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Eur J Pediatr. 2014 Aug;173(8):977-82. doi: 10.1007/s00431-014-2269-7. Epub 2014 Jan 30.

Actual insights into the clinical management of febrile seizures.

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  • 1Division of Pediatric Neurology, Department of Pediatrics, Child Neurology and Psychiatry, "Sapienza" University of Rome, Via dei Sabelli 108, 00184, Rome, Italy, mario.mastrangelo@uniroma1.it.

Abstract

Febrile seizures (FS) are a benign epileptic manifestation of infancy occurring between 3 months and 5 years of age and affecting an estimated 2-5 % of children. They have usually no important negative effects on motor and cognitive development. Simple FS (generalized seizures, lasting less than 10 min and single episodes during the same febrile event) have a benign prognosis in almost all cases and do not require an extensive diagnostic workup. In complex FS (focal semiology and lasting more than 10 min, more than one episode during the same febrile event), a more detailed clinical, electroencephalographic, laboratory, and neuroimaging evaluation is necessary because of a higher percentage of underlying detectable causes and a mildly higher risk for later development of epilepsy. Febrile status epilepticus is the most severe type of complex FS even if its morbidity and mortality is extremely low. Simple FS plus (more than one convulsive episode in 24 h) have the same benign prognosis of simple FS. Neither intermittent nor continuous prophylaxis is actually recommended both in simple and complex FS because its side effects outweigh its possible benefits.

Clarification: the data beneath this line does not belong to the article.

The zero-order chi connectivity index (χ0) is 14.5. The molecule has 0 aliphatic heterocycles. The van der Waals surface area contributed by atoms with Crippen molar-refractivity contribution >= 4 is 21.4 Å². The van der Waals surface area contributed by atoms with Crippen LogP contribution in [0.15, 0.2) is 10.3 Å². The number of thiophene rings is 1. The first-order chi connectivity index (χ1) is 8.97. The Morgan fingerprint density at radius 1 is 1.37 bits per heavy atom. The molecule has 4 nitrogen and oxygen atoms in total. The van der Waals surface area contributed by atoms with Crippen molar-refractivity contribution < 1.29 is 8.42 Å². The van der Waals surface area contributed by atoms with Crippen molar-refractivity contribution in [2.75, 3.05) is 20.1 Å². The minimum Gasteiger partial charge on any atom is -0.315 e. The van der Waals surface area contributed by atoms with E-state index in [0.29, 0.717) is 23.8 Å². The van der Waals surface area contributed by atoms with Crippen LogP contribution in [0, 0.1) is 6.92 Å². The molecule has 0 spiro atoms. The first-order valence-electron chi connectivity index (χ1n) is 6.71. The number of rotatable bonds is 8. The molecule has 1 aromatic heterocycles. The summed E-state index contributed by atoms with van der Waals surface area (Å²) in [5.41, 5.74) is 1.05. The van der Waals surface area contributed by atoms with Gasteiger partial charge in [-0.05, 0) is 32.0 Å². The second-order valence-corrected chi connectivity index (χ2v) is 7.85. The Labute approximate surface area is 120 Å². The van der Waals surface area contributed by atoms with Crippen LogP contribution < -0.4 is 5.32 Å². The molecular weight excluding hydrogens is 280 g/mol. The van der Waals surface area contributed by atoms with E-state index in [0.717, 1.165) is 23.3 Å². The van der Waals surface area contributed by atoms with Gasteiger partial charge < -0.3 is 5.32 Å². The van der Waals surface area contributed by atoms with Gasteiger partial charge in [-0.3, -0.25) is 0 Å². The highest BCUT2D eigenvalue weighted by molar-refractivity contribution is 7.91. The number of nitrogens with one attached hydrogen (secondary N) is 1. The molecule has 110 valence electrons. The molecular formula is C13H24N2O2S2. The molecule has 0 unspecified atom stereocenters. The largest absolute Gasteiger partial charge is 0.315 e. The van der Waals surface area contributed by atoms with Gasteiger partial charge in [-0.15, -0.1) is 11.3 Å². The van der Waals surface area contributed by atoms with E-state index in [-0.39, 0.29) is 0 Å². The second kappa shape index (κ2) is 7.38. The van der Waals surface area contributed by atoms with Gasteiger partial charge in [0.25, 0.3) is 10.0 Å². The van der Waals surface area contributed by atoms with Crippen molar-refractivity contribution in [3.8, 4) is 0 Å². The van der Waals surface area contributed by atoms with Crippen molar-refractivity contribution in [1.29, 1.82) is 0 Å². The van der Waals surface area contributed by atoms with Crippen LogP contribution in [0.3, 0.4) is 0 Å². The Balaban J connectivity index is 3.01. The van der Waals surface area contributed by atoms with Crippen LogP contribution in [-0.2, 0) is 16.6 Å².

CONCLUSION:

This review summarizes recent developments into the clinical management of FS including a suggested algorithm for simple and complex FS, the concept of simple FS plus, the controversies about the relationships between FS and hippocampal sclerosis, the relationships between FS and complex syndrome such as Dravet syndrome, genetic epilepsy with FS plus or febrile infection-related epilepsy syndrome, and the results of recent epidemiologic studies on febrile status epilepticus.

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